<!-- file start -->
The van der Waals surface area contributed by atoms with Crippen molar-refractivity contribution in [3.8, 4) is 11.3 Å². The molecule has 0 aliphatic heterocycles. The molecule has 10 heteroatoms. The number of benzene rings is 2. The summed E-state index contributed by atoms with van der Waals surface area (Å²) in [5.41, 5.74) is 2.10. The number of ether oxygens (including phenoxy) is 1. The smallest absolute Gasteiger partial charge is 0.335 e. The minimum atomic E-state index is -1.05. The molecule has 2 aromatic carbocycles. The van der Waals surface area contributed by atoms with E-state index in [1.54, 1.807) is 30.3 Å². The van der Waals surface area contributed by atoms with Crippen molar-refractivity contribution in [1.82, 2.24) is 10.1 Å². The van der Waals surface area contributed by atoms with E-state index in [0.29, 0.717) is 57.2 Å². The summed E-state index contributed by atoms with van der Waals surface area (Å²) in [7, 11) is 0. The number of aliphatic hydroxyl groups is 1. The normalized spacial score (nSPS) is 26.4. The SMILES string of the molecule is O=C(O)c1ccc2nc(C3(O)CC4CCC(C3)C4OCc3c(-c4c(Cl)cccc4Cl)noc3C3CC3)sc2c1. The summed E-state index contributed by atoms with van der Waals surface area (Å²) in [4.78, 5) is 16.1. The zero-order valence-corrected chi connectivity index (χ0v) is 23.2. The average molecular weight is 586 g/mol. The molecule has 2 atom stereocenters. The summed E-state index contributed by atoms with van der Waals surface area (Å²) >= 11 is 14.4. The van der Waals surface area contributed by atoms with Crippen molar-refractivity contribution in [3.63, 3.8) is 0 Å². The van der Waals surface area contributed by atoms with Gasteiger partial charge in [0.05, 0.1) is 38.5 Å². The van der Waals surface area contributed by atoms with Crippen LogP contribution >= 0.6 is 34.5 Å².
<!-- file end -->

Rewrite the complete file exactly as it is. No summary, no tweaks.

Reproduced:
The van der Waals surface area contributed by atoms with Crippen molar-refractivity contribution in [3.8, 4) is 11.3 Å². The molecule has 0 aliphatic heterocycles. The molecule has 10 heteroatoms. The number of benzene rings is 2. The summed E-state index contributed by atoms with van der Waals surface area (Å²) in [5.41, 5.74) is 2.10. The number of ether oxygens (including phenoxy) is 1. The smallest absolute Gasteiger partial charge is 0.335 e. The minimum atomic E-state index is -1.05. The molecule has 2 aromatic carbocycles. The van der Waals surface area contributed by atoms with E-state index in [1.54, 1.807) is 30.3 Å². The van der Waals surface area contributed by atoms with Crippen molar-refractivity contribution in [1.82, 2.24) is 10.1 Å². The van der Waals surface area contributed by atoms with E-state index in [0.29, 0.717) is 57.2 Å². The summed E-state index contributed by atoms with van der Waals surface area (Å²) in [7, 11) is 0. The number of aliphatic hydroxyl groups is 1. The normalized spacial score (nSPS) is 26.4. The SMILES string of the molecule is O=C(O)c1ccc2nc(C3(O)CC4CCC(C3)C4OCc3c(-c4c(Cl)cccc4Cl)noc3C3CC3)sc2c1. The summed E-state index contributed by atoms with van der Waals surface area (Å²) in [4.78, 5) is 16.1. The zero-order valence-corrected chi connectivity index (χ0v) is 23.2. The average molecular weight is 586 g/mol. The molecule has 2 atom stereocenters. The summed E-state index contributed by atoms with van der Waals surface area (Å²) >= 11 is 14.4. The van der Waals surface area contributed by atoms with Crippen molar-refractivity contribution in [3.63, 3.8) is 0 Å². The van der Waals surface area contributed by atoms with Gasteiger partial charge in [0.05, 0.1) is 38.5 Å². The van der Waals surface area contributed by atoms with Crippen LogP contribution >= 0.6 is 34.5 Å².